African leaders said Tuesday the continent is free of wild poliovirus, a historic public health achievement that will spare tens of thousands of children from the devastating disease every year.
The Africa Regional Certification Commission for Polio Eradication officially declared the continent free of polio, four years after Nigeria reported the last known case.
“This is a momentous milestone for Africa. Now future generations of African children can live free of wild polio,” said Matshidiso Moeti, the World Health Organization’s Africa regional director.
Poliovirus paralyzed an estimated 75,000 African children annually in the 1990s, when African nations began their push to eradicate the virus. Then-South African President Nelson Mandela kicked off the continentwide effort to end infections in 1996.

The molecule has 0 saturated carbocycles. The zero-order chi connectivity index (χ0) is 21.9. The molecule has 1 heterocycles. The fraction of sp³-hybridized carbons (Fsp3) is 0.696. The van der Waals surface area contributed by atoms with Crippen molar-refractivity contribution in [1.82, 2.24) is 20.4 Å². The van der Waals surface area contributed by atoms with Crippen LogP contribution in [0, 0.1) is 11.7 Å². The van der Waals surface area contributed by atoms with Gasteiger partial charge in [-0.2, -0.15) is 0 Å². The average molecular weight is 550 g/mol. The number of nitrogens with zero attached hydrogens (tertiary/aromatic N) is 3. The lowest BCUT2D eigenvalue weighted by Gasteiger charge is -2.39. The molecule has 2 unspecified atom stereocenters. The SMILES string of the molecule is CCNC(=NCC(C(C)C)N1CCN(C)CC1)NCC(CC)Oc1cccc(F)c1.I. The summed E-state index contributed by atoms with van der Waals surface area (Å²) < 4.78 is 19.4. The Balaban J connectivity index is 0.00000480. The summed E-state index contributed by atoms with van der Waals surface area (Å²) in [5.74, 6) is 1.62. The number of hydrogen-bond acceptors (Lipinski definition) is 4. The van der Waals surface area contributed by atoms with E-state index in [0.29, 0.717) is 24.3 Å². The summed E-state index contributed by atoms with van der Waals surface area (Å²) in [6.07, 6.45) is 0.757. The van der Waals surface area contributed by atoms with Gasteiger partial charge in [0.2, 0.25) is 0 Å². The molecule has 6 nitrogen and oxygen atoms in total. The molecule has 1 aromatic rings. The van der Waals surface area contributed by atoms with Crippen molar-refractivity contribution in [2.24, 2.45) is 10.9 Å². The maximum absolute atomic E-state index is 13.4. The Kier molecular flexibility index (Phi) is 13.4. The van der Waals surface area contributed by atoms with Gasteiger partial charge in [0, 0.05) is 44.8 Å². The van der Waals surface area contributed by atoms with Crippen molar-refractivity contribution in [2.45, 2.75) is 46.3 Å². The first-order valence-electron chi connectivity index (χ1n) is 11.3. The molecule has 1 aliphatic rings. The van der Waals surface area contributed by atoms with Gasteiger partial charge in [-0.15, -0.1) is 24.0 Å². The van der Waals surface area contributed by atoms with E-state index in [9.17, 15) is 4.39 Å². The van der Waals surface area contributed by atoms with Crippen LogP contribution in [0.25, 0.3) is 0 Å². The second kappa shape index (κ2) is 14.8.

Polio has not completely ended in Africa. Sixteen countries are still battling outbreaks of circulating vaccine-derived poliovirus, according to the World Health Organization. That type can occur in under-immunized populations when particles of virus used in vaccines mutate to cause paralyzation.
Those mutations are extremely rare. Since 2000, more than 10 billion doses of oral polio vaccine have been administered, and just 760 cases of vaccine-derived virus have been identified.
World Health Organization officials said they were confident that continued surveillance and vaccination could completely eliminate even the vaccine-derived cases.